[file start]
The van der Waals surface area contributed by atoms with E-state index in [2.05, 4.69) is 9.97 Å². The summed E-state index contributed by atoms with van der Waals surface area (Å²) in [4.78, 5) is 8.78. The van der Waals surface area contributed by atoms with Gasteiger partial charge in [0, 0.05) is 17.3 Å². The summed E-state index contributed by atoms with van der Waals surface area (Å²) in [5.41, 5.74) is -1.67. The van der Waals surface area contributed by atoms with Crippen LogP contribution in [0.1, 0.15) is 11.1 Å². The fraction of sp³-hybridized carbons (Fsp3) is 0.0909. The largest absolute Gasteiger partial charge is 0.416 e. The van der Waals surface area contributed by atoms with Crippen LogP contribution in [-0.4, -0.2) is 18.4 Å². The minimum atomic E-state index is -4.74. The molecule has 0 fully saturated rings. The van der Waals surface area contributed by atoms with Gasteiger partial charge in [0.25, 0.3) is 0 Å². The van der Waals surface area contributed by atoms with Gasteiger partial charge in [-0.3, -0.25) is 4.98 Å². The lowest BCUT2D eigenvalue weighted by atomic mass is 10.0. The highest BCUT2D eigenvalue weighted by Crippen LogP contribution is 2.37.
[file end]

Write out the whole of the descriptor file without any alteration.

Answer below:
The van der Waals surface area contributed by atoms with E-state index in [2.05, 4.69) is 9.97 Å². The summed E-state index contributed by atoms with van der Waals surface area (Å²) in [4.78, 5) is 8.78. The van der Waals surface area contributed by atoms with Gasteiger partial charge in [0, 0.05) is 17.3 Å². The summed E-state index contributed by atoms with van der Waals surface area (Å²) in [5.41, 5.74) is -1.67. The van der Waals surface area contributed by atoms with Crippen LogP contribution in [0.1, 0.15) is 11.1 Å². The fraction of sp³-hybridized carbons (Fsp3) is 0.0909. The largest absolute Gasteiger partial charge is 0.416 e. The van der Waals surface area contributed by atoms with Crippen LogP contribution in [-0.4, -0.2) is 18.4 Å². The minimum atomic E-state index is -4.74. The molecule has 0 fully saturated rings. The van der Waals surface area contributed by atoms with Gasteiger partial charge in [0.25, 0.3) is 0 Å². The van der Waals surface area contributed by atoms with Gasteiger partial charge in [-0.3, -0.25) is 4.98 Å². The lowest BCUT2D eigenvalue weighted by atomic mass is 10.0. The highest BCUT2D eigenvalue weighted by Crippen LogP contribution is 2.37.